Earlier this week I took some video footage at the lab whilst creating Hele-shaw cells with perspex. Things went a little differently from what I had planned ! – but I enjoyed the result and decided to turn it into a short experimental movie. The shapes and forms made me think of looking through a lens from both directions at the same time at the same set of objects – we could think of these objects as being on a microscopic or a macroscopic scale. I could see blood corpuscles, mucor, aliens, planets .. many things !
A slow flow! To get an idea of its actual speed .. Much of the footage here is speeded up, but there is one section in real time – from 0:45.13 to 2:13 seconds.
During my experiments at the Uni, I’ve been getting some curious ink effects, which I mentioned in a recent blog entry. It seemed that my ink would sometimes be reluctant to move when placed on or near a wall of perspex; despite being in flowing water. One side of the vertical ink, that which faced oncoming horizontal flow, would remain static (the other side would drift).
Now, thanks to my colleagues’ explanations, I have a better idea of what’s happening! It seems I encountered the boundary layer effect where the ink behaves differently near a bounding surface. Yesterday, I saw it again – this time using ink in an Ahlborn tank, placed directly on glass under a slow flow of water to create streams of colour moving towards and around a cylinder. The ink seemed to stick to the bottom for a while and then form nice streams as it joined the flow. Heavier inks worked better; the lighter ones floated away too quickly.
streams of ink around a cylinder
The ink did not touch the cylinder; instead it made a clear path around it.
detail of flow past, using white and red ink. Small shedding vortices can just be seen, top right
I also set up some patterns of flow illuminated from above by neon lighting. These gave some interesting abstract, but regular patterning.
I also tried out some more Hele-shaw pictures .. my experiments went in a slightly different direction! – but I thought the results interesting enough to make a movie, which I will post soon. Meanwhile, here are some Hele-shaw fingering patterns that look like they could have self-similar features:
fractal patterning, maybe
And here are some interesting patterns made after my experimenting, when the two perspex sheets were separated:
There are similarities of form between these pictures of light and glass, and the forms found in fluid flow, seen below and elsewhere on my site … a sense of movement is also common to both media. I hope one day to combine both approaches within my images – it will be quite a challenge!
I found this stormy sea view whilst doing my Hele-Shaw work in the Fluids Lab last week. The colours and forms reminded me of a little Cornish cove with a cave which I visited a while back:
Ink on perspex. Could be a Cornish cove with the tide flowing in fast.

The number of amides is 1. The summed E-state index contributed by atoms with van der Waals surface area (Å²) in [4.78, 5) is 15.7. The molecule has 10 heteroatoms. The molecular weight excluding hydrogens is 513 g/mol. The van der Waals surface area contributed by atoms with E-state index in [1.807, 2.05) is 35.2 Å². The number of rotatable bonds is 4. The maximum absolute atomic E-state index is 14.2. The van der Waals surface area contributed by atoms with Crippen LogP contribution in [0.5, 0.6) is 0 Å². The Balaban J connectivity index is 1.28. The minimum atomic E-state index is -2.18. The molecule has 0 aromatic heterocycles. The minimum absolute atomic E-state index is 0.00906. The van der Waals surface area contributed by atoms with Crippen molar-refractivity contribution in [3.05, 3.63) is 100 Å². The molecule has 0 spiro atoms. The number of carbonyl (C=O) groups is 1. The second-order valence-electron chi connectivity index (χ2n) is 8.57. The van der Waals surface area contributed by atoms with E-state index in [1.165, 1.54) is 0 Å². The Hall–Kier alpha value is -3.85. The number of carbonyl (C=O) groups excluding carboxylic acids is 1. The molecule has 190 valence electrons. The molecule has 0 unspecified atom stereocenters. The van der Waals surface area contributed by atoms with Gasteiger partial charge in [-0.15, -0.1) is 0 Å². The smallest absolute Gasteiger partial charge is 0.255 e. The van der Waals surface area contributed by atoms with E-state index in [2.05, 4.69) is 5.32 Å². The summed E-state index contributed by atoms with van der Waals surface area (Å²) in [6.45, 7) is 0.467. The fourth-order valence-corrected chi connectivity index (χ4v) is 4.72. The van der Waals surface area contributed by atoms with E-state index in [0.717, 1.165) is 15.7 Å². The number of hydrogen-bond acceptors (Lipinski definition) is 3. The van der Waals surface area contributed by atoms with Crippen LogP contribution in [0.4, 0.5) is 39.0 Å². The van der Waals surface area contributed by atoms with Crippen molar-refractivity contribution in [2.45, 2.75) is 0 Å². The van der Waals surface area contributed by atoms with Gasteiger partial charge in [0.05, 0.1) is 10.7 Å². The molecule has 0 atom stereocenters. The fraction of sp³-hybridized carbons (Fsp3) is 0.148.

Yesterday I used the flow visualization channel to create seascapes and bubble abstracts. It was fascinating to watch changing forms as vertical ink encountered lateral flow – would be worth videoing at some point. The two seascapes below were images of the lower part of the tank where things got a little more turbulent. The colours and textures reminded me a little of Caspar David Friedrich’s work.
Horizontal streamlines of ink remained remarkably stable, but ink introduced vertically became caught in the sideways flow, producing sharp lines on the left sides and drifting on the right sides.
‘Sharpness and diffusion’
From this, I understood that I could make 3D images by dropping ink behind this relatively stable patterning to create new backgrounds. I also used bubbles to create narrow flow channels, and used the drip lines on the perspex as part of the design.
‘Static and dynamic combined’
‘Heavier than air’
I also did more Hele-shaw work yesterday using my new perspex sheets which were great! Everything worked really well, and I was able to photograph complete forms in detail. Here are a couple of amoebas with bubbly vacuoles:
Red hot flow ↓
Yesterday I did some experimental work using Hele-Shaw flow. The experimental set-up involved perspex sheets with a narrow gap. I was trying to find out what worked best as regards types of fluid and the gap through which they slowly travelled. Now that I have sorted a few things out with my mockup, I can go ahead and have some perspex sheets prepared by the workshop. Meanwhile, here are some of the pictures I took yesterday. I was intrigued by the similarity between the textures and those of plant cells, as well as the plant-like shapes that these forms took.
My setup ↓
The inner details ↑
Bracket fungi ↑
Gradations and woody textures ↑
Here’s a quick preview of what I’ve been doing at Exeter University today – I’ll post more details tomorrow.
First time I’ve tried this kind of flow out; love the way it moves!
The image below was created from my work on flow visualization earlier this week.
Highly structured, constrained ink flow in the lower part of the picture gains freedom as it moves outward and along, like windblown cloud formations in a rapidly changing sky.
A really interesting and productive week for me, meeting new people at the University, talking to them about what I’m going to be doing, and trying new things out in the fluids lab. My sketch book is filling up with ideas!
Yesterday I tried out some of my inks in a flow visualization channel which I set up over the sink. The water was moving towards the right. On its surface I generated some aerated ink with a pipette. Gravity caused microchannels of ink to follow the pattern made by the bubble walls and drain downwards. These thin lines of ink then got swept along in the direction of the flow.
I was intrigued by the beautiful tessellations of the bubbles .. more to explore here!